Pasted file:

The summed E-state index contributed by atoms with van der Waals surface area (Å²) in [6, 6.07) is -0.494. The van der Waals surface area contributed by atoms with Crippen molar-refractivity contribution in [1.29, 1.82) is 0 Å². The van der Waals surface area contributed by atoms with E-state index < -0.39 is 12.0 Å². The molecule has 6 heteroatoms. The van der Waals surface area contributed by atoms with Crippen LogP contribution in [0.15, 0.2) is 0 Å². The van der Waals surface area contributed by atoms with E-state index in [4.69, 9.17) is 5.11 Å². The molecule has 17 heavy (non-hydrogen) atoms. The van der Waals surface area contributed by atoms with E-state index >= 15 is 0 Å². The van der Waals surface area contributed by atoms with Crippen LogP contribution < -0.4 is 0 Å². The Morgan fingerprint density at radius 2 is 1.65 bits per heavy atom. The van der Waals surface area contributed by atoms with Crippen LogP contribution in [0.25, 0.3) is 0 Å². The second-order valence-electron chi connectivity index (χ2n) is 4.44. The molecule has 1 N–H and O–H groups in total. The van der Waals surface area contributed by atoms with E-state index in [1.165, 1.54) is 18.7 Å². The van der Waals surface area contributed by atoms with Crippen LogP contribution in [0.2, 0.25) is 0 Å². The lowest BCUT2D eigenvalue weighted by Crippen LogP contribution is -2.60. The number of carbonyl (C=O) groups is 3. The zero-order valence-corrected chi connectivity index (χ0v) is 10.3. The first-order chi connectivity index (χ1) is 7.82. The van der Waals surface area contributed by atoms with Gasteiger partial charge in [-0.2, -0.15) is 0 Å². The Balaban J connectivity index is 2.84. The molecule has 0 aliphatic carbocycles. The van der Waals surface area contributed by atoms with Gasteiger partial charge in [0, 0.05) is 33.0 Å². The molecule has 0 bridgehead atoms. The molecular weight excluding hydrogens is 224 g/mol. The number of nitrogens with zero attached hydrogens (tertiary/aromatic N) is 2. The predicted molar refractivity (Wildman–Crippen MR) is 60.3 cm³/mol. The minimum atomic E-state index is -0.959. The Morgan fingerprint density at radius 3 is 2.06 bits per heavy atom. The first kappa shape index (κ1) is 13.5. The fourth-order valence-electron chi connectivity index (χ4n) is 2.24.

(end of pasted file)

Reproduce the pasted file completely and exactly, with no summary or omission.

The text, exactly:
The summed E-state index contributed by atoms with van der Waals surface area (Å²) in [6, 6.07) is -0.494. The van der Waals surface area contributed by atoms with Crippen molar-refractivity contribution in [1.29, 1.82) is 0 Å². The van der Waals surface area contributed by atoms with E-state index < -0.39 is 12.0 Å². The molecule has 6 heteroatoms. The van der Waals surface area contributed by atoms with Crippen LogP contribution in [0.15, 0.2) is 0 Å². The van der Waals surface area contributed by atoms with E-state index in [4.69, 9.17) is 5.11 Å². The molecule has 17 heavy (non-hydrogen) atoms. The van der Waals surface area contributed by atoms with E-state index >= 15 is 0 Å². The van der Waals surface area contributed by atoms with Crippen LogP contribution < -0.4 is 0 Å². The Morgan fingerprint density at radius 2 is 1.65 bits per heavy atom. The van der Waals surface area contributed by atoms with Crippen LogP contribution in [0.25, 0.3) is 0 Å². The second-order valence-electron chi connectivity index (χ2n) is 4.44. The molecule has 1 N–H and O–H groups in total. The van der Waals surface area contributed by atoms with E-state index in [1.165, 1.54) is 18.7 Å². The van der Waals surface area contributed by atoms with Crippen LogP contribution in [0.2, 0.25) is 0 Å². The lowest BCUT2D eigenvalue weighted by Crippen LogP contribution is -2.60. The number of carbonyl (C=O) groups is 3. The zero-order valence-corrected chi connectivity index (χ0v) is 10.3. The first-order chi connectivity index (χ1) is 7.82. The van der Waals surface area contributed by atoms with Gasteiger partial charge in [-0.2, -0.15) is 0 Å². The Balaban J connectivity index is 2.84. The molecule has 0 aliphatic carbocycles. The van der Waals surface area contributed by atoms with Gasteiger partial charge in [0, 0.05) is 33.0 Å². The molecule has 0 bridgehead atoms. The molecular weight excluding hydrogens is 224 g/mol. The number of nitrogens with zero attached hydrogens (tertiary/aromatic N) is 2. The predicted molar refractivity (Wildman–Crippen MR) is 60.3 cm³/mol. The minimum atomic E-state index is -0.959. The Morgan fingerprint density at radius 3 is 2.06 bits per heavy atom. The first kappa shape index (κ1) is 13.5. The fourth-order valence-electron chi connectivity index (χ4n) is 2.24.